Weather NSW floods ease, but too late for six victims who lost their lives
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NSW floods ease, but too late for six victims who lost their lives

nsw floods
Accommodation in housing pods is the stopgap solution until flood-ravaged NSW towns rebuild. Photo: AAP
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The death toll from the NSW floods has risen to six after the body of a man aged in his forties was found south of Murwillumbah in the state’s north.

Police say the body was found shortly after 2pm on Friday at Byrril Creek Road near Terragon and had yet to be formally identified.

Four other fatalities occurred in flood-ravaged Lismore in recent days and a man died when his car was swept away by floodwaters on the Central Coast last week.

Floodwaters are easing but the state is not out of danger yet as attention turns to the recovery effort ahead of more bad weather forecast for the weekend.

For Shane Earl, a caravan park owner in Sackville on the Hawkesbury River, this week’s floods are an all too familiar scene of devastation.

“This is our third flood but what can you do … you get on with it, ” he told AAP by phone while observing his submerged business.

Blow after blow

It was only a few months ago that he was fixing the damage caused at his uninsured park from last year’s flood, which he estimated to have set him back at least $200,000.

Mr Earl said he saw the early warning signs of the deluge and squarely blamed Resilience NSW, a state body tasked with disaster management, for not doing enough to mitigate damage before the inundation.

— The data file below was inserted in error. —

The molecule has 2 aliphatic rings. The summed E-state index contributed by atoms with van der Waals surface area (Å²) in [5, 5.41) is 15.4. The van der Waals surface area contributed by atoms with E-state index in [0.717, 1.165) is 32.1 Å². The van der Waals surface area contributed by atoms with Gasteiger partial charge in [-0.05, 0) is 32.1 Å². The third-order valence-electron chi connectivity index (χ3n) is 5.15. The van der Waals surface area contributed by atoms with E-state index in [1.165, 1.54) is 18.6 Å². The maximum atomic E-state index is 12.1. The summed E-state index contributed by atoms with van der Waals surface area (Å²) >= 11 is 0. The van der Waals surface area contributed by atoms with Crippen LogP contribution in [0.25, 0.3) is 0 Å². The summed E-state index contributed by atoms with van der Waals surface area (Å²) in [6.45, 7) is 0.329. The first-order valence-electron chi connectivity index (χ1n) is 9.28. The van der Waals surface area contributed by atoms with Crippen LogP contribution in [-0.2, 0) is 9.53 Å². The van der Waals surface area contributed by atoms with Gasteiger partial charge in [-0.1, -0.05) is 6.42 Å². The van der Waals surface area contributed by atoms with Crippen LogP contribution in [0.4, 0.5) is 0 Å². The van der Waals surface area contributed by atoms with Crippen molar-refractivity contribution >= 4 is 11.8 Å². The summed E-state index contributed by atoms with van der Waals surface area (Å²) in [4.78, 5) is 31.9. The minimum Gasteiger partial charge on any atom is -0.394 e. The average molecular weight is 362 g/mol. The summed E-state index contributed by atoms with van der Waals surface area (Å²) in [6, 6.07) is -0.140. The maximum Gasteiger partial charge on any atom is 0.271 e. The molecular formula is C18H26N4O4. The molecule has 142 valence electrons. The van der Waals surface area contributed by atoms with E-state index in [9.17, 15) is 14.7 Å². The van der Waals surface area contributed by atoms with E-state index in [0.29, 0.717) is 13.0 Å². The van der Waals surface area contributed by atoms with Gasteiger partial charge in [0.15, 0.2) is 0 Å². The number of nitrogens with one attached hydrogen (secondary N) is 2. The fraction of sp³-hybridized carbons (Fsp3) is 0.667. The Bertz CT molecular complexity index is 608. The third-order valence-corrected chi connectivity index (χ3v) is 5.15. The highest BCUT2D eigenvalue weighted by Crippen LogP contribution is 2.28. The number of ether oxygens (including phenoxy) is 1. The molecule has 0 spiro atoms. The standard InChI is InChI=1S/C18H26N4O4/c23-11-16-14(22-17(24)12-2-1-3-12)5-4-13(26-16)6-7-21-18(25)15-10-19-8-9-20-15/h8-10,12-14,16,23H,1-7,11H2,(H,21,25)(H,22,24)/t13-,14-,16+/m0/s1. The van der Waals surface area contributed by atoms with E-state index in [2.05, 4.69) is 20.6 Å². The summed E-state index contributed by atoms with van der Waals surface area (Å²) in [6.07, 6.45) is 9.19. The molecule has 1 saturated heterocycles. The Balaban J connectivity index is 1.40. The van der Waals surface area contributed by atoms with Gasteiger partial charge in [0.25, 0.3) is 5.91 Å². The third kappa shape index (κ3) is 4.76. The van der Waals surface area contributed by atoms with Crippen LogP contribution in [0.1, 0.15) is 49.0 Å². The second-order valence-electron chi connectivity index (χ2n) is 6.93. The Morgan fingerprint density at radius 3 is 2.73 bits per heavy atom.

“Resilience NSW said they would come up with a plan to restabilise the banks but it was a bald faced lie. It never happened,” he told AAP.

Other flood-devastated communities, such as Lismore and Ballina in the state’s north, could also be hit with more wet weather in the coming days.

More than 280 Australian Defence Force members are being deployed to support the clean-up, working alongside about 600 police and emergency crew members.

Premier Dominic Perrottet said the state has a mammoth task ahead and “it is vital we get boots on the ground to begin the immense recovery process”.

Emergency Services and Resilience Minister Steph Cooke will also take up the role of Flood Recovery Minister.

Ms Cooke said communities “have been through a hell of a lot” and she is “determined to make sure every person gets back on their feet as quickly as possible”.

Part of that will involve finding accommodation for people who have lost their homes in the floods. The government will use “a range of different measures” to do that, the Premier said.

Amid criticism of the response and preparation for the floods, Mr Perrottet said the government has been “completely focused” on getting responders into flood hit areas, but they have to take advice about when it is safe to do so.

‘Do everything we can’

He said the government is “going to do everything we can to get people back on their feet”, but it’s going to be tough, and he expects there will be mistakes made during the “substantial task”.

Those will come on top of mistakes and shortfalls already made in the lead-up to the disaster that left residents stranded on roofs and towns isolated – the details of which will emerge as the government reviews and reflects on the disaster in the coming months.

“Our focus right now is not on playing the blame game,” Mr Perrottet said.

After the government has a chance to reflect on the disaster he will “resource every level of government to a level that will provide protection to the people of our state”.

While the Premier has focused on the recovery he acknowledged the disaster is not yet over.

NSW SES Commissioner Carlene York gave a similar warning.

“We are not past the danger period yet. The rivers are very high, fast-flowing,” NSW SES Commissioner Carlene York said.